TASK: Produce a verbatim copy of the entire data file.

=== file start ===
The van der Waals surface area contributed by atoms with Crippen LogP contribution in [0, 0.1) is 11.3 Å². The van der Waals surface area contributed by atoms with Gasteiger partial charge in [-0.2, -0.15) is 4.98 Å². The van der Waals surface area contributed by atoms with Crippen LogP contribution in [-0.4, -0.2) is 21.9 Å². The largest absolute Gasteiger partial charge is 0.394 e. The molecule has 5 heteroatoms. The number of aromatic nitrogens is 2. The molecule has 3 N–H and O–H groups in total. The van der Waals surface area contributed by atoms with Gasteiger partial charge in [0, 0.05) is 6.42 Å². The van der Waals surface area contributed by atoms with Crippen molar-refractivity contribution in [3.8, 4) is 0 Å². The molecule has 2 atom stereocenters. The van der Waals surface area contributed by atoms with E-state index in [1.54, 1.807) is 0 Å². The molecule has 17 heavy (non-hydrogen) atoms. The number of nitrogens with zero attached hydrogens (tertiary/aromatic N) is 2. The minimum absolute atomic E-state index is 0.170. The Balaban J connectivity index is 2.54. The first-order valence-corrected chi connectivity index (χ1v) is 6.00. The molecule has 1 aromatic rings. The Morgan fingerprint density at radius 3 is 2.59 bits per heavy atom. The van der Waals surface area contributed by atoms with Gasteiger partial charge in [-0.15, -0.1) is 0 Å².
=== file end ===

The van der Waals surface area contributed by atoms with Crippen LogP contribution in [0, 0.1) is 11.3 Å². The van der Waals surface area contributed by atoms with Gasteiger partial charge in [-0.2, -0.15) is 4.98 Å². The van der Waals surface area contributed by atoms with Crippen LogP contribution in [-0.4, -0.2) is 21.9 Å². The largest absolute Gasteiger partial charge is 0.394 e. The molecule has 5 heteroatoms. The number of aromatic nitrogens is 2. The molecule has 3 N–H and O–H groups in total. The van der Waals surface area contributed by atoms with Gasteiger partial charge in [0, 0.05) is 6.42 Å². The van der Waals surface area contributed by atoms with Crippen molar-refractivity contribution in [3.8, 4) is 0 Å². The molecule has 2 atom stereocenters. The van der Waals surface area contributed by atoms with E-state index in [1.54, 1.807) is 0 Å². The molecule has 17 heavy (non-hydrogen) atoms. The number of nitrogens with zero attached hydrogens (tertiary/aromatic N) is 2. The minimum absolute atomic E-state index is 0.170. The Balaban J connectivity index is 2.54. The first-order valence-corrected chi connectivity index (χ1v) is 6.00. The molecule has 1 aromatic rings. The Morgan fingerprint density at radius 3 is 2.59 bits per heavy atom. The van der Waals surface area contributed by atoms with Gasteiger partial charge in [-0.15, -0.1) is 0 Å².